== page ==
The following thing are known about hyperbolic right-angled polytopes:
- Compact hyperbolic right-angled polytopes do not exist in dimensions greater than 4 (Vinberg, Potyagailo). Examples are known up to dimension 4 (folklore?).
- Hyperbolic right-angled polytopes of finite volume do not exist in dimensions greater than 12 (Dufour). Examples are known up to dimension 8 (Vinberg, Potyagailo).
- Ideal (i.e. all vertices are ideal) right-angled polytopes do not exist in dimensions greater than 6 (Sasha). Examples are known up to dimension 4 (folklore?).
All the results 1-2-3 use the Nikulin-Khovanskii inequality, bounding the average number $f^k_l$ of $k$-dimensional faces in $l$-dimensional ones for an $n$-dimensional convex polytope (not necessarily hyperbolic). Here $k,l \leq [n/2]$ is a condition.
The bound has the form $f^k_l < g(k,l,n)$, where $g$ is a decreasing function in $n$, if $k$ and $l$ are fixed. Thus, by getting a lower bound for $f^k_l$, we can bound $n$ from above.
The result by Vinberg Potyagailo uses the fact that $5 \leq f^1_2$, for a compact right-angled polytope, that it obtains the best possible bound on $n$ (w.r.t. the given $k,l$). The result by Dufour uses the fact that $27 \leq f^5_6$ for a finite-volume right-angled polytope. Thus, the best possible bound for $n$ with given $k,l$. Finally, I know that $24 \leq f^3_4$ for an ideal right-angled polytope and get the best possible bound with given $k,l$. Again.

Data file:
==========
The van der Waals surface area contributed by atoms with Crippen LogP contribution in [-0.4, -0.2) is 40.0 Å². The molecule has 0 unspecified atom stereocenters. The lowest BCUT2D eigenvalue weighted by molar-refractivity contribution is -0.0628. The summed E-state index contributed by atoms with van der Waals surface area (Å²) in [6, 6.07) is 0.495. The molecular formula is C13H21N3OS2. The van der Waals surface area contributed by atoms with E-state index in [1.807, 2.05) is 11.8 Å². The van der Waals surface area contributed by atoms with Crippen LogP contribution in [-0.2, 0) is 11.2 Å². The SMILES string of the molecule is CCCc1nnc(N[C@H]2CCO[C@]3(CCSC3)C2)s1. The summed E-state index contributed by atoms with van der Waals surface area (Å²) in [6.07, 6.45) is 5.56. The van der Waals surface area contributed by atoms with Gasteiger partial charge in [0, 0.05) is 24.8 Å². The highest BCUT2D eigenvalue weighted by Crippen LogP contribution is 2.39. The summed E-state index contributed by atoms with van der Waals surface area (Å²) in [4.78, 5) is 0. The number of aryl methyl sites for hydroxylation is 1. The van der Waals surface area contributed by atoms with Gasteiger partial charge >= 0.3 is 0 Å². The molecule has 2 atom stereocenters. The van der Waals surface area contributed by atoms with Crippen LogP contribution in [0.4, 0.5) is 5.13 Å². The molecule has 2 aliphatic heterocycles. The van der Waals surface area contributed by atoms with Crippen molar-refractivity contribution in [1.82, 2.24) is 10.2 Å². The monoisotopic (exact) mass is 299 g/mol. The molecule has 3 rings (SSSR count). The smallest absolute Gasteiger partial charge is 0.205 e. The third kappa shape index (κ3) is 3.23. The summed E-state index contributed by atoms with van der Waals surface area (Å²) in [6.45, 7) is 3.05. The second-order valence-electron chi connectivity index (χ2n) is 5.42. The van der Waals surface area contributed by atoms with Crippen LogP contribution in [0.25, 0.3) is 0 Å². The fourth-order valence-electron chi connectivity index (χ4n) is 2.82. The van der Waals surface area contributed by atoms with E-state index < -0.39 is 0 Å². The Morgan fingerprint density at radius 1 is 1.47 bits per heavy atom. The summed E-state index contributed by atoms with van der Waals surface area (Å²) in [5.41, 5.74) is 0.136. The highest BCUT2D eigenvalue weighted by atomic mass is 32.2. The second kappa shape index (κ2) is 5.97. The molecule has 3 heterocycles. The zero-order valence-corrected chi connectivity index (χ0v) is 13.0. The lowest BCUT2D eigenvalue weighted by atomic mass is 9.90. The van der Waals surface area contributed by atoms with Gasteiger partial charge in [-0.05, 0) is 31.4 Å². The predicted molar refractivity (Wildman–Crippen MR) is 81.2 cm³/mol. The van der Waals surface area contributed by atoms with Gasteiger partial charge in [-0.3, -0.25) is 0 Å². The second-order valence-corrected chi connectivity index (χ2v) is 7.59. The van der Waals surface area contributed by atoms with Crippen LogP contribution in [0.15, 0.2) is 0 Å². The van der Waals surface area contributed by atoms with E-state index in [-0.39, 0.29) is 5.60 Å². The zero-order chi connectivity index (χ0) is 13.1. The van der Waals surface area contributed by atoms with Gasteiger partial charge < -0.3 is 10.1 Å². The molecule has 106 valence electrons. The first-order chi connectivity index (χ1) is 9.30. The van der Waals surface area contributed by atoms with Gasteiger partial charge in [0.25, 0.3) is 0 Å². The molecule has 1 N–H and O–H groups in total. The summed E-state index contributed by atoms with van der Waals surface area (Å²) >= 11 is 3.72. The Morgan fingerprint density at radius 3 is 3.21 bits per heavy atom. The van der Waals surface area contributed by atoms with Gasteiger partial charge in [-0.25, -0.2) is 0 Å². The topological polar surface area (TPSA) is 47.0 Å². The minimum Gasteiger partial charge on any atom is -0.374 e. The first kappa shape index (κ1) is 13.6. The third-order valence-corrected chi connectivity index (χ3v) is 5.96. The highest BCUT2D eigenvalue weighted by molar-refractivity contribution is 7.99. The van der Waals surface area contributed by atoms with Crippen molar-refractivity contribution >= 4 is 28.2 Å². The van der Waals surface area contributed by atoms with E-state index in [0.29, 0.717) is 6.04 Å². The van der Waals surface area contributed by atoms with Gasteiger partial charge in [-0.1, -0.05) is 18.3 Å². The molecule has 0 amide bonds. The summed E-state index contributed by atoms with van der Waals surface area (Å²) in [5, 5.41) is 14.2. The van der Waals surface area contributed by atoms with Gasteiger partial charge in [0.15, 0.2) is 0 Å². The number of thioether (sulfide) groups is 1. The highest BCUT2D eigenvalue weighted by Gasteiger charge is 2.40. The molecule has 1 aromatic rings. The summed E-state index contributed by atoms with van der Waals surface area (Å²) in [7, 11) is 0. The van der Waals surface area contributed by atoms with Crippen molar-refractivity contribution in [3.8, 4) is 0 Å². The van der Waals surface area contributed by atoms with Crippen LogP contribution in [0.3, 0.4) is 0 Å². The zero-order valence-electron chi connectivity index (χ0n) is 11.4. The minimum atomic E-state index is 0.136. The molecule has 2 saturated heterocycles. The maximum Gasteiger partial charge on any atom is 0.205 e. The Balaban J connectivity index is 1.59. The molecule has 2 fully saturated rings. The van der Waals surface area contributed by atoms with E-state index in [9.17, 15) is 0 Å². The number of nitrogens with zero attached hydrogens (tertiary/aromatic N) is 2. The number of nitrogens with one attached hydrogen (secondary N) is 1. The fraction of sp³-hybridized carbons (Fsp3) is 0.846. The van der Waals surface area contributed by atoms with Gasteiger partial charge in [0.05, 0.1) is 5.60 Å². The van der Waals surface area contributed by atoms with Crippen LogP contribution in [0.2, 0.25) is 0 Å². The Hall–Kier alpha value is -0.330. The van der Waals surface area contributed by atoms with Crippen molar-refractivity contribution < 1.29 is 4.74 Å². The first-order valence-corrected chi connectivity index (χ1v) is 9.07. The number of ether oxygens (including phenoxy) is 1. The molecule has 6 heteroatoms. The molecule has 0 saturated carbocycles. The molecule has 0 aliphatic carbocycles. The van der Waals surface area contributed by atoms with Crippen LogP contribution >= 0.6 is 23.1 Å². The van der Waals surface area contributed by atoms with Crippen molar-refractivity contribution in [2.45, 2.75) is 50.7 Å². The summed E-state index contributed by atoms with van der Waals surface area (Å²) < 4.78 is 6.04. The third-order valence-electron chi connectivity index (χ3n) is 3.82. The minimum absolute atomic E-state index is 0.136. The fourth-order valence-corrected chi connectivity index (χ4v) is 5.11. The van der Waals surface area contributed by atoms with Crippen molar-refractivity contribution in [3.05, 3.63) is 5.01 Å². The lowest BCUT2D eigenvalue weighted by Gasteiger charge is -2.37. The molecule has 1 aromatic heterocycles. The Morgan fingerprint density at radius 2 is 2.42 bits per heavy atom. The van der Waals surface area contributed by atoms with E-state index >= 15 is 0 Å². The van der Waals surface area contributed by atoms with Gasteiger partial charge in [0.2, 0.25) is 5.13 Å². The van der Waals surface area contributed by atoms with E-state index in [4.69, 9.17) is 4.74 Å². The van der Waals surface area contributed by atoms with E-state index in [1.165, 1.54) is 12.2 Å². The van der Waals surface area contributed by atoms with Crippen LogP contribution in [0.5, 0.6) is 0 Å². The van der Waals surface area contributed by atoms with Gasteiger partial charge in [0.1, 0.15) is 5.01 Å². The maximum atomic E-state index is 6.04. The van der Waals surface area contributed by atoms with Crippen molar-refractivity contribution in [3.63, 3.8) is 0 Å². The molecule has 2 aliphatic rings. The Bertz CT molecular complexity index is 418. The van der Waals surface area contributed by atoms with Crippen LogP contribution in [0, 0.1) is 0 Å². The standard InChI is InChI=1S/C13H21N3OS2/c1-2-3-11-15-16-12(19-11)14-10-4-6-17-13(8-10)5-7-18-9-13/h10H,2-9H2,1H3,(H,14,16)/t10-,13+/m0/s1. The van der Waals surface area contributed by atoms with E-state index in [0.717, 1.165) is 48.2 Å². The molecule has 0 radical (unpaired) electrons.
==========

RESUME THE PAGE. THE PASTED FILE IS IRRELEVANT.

It's clear that increasing $k,l$ will not improve the bound on $n$ in any of the above cases 1-2-3. However, decreasing $k,l$ (and finding the respective lower bounds for $f^k_l$ in each of the cases 1-2-3) does not improve it either. Thus, the only sharp bound coming from the use of the Nikulin-Khovanskii inequality happens in case 1.
My question is the following: Can one find a way of proving sharp bounds in cases 2-3 (let me have a liberty to conjecture that the respective bounds are 8 and 4) without making use of the Nikulin-Khovanskii inequality? Basically, I'm interested in any fact that helps settling the conjectural bounds, just at the moment I see that the Nikulin-Khovanskii inequality is not (directly) applicable any more.